My man rode it home and proclaimed it handled 'beautifully'.
Our Harley mechanic, who is also a friend, asked me if I thought I might sell it. He said there would be no problem doing that as HD no longer make that model, and it's a favourite with the 'one percenter' clubs. I have decided to give myself three months to decide if I can ride again. Hopefully that will demonstrate my ability to recover sufficiently. My Harley weighs over 600 lbs and requires a lot of control and muscle to keep it upright. There are local men already making interested noises. One of the many excellent points of owning a Harley is that they hold their value really well, and although having over 52,000kms on the clock, it is still worth around $20,000.
Of course, it's only been ridden by a Granny, and I have never thrashed it, apart from my recent tumble.
I have looked in my amateurish way, and have discovered that the sore area shows quite a large anomoly at the top of the fibular. It looks like the crack that my physio spotted on the X-rays could well be there.
It's not so heartening to know I have probably been walking round for nearly 11 weeks with a cracked bone in my knee, then twisted awkwardly on it and fell three weeks ago, to re-injure it all over again.
I used to mow our grass, including the many steep slopes, and my face would get so red I would have a headache for the rest of the day. The effort of pushing the blasted weighty mower uphill was really heavy duty work.
So, we bought one, brought it home and my man got out in the heat of the afternoon to learn to drive it. Many mutterings came in between mowing runs as his brain got around the process of clutch bar in and out.........
Then, he came rushing in saying a bee had stung him between the eyes, just above the eyebrow level. The sting was still in there, pumping venom into his head, so I scratched it out in a hurry and gave him a cottonball soaked in vinegar and some ice cubes in a cloth.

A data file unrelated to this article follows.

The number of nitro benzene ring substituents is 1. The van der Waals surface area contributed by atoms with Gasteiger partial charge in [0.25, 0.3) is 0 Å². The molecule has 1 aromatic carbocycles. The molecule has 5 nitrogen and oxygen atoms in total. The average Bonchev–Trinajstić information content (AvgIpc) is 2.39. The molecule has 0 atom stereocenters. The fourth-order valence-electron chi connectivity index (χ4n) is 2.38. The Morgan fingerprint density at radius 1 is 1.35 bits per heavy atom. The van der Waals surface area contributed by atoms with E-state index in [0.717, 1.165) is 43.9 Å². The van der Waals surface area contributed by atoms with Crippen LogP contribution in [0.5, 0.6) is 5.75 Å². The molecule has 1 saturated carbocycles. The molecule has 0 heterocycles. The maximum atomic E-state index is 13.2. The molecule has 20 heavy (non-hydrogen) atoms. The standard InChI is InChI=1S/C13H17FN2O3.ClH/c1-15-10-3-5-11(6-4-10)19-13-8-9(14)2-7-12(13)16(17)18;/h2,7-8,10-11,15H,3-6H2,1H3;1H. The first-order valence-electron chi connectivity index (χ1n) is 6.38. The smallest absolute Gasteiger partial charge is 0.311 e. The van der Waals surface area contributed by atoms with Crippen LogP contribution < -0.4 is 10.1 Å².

Over the next four hours, my usually cheery man muttered darkly about bees as his eyes swelled alarmingly, until finally, in a rare burst of humour he said 'he could blindfold his eyes with a shoestring'.
He does have an allergic reaction to crustaceans.... prawns, crayfish and shrimps, etc, so I began to get a little concerned. I remembered that the Victorian Government began an initiative a while back where they provided a 'Dial a Nurse' service, to help free up the hospital Casualty system (1300 60 60 24).
I rang them and got a very pleasant nurse, who, after getting our particulars, suggested because the swelling was in very sensitive areas around the eyes, he should go down to casualty to be checked.
Well, that put the cat 'amongst the pigeons'! After our recent traumatic trips to Casualty with my accident, he cursed and carried on big time, saying he wouldn't go. We finally agreed that if he had further symptoms like breathing issues or rashes we would go. He rolled off to bed early, and did wake up this morning, which was a plus. But the eyes look pretty bad.
He has not been a good patient, and as I said to him this morning, I am glad the accident happened to me , not him, because he becomes a real grump ..........
We have a special 60th party to go to this evening which I am loathe to miss. At first he said he wouldn't go, but as the day progresses, he says he might go as the 'elephant man'.
We'll see. He will certainly frighten the guests.